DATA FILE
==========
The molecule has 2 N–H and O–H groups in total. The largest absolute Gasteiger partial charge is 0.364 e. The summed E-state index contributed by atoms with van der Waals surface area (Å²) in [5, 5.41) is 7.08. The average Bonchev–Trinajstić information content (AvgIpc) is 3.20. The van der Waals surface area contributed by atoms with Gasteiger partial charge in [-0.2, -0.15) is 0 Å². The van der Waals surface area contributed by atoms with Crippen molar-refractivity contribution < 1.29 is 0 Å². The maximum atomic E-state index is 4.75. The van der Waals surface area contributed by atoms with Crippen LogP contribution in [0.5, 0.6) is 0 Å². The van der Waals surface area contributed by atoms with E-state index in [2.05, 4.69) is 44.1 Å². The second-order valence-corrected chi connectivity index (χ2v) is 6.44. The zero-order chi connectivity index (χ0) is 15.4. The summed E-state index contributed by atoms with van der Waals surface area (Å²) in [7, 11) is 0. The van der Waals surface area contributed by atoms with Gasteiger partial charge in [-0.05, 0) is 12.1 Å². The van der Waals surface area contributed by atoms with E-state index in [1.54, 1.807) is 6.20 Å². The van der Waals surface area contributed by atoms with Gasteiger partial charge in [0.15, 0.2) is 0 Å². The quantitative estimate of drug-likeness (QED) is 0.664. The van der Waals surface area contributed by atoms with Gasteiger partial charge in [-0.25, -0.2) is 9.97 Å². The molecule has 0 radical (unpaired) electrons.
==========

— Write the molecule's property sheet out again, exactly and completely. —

The molecule has 2 N–H and O–H groups in total. The largest absolute Gasteiger partial charge is 0.364 e. The summed E-state index contributed by atoms with van der Waals surface area (Å²) in [5, 5.41) is 7.08. The average Bonchev–Trinajstić information content (AvgIpc) is 3.20. The van der Waals surface area contributed by atoms with Gasteiger partial charge in [-0.2, -0.15) is 0 Å². The van der Waals surface area contributed by atoms with Crippen molar-refractivity contribution < 1.29 is 0 Å². The maximum atomic E-state index is 4.75. The van der Waals surface area contributed by atoms with Crippen LogP contribution in [0.5, 0.6) is 0 Å². The van der Waals surface area contributed by atoms with E-state index in [2.05, 4.69) is 44.1 Å². The second-order valence-corrected chi connectivity index (χ2v) is 6.44. The zero-order chi connectivity index (χ0) is 15.4. The summed E-state index contributed by atoms with van der Waals surface area (Å²) in [7, 11) is 0. The van der Waals surface area contributed by atoms with Gasteiger partial charge in [-0.05, 0) is 12.1 Å². The van der Waals surface area contributed by atoms with E-state index in [1.54, 1.807) is 6.20 Å². The van der Waals surface area contributed by atoms with Gasteiger partial charge in [0.15, 0.2) is 0 Å². The quantitative estimate of drug-likeness (QED) is 0.664. The van der Waals surface area contributed by atoms with Gasteiger partial charge in [-0.25, -0.2) is 9.97 Å². The molecule has 0 radical (unpaired) electrons.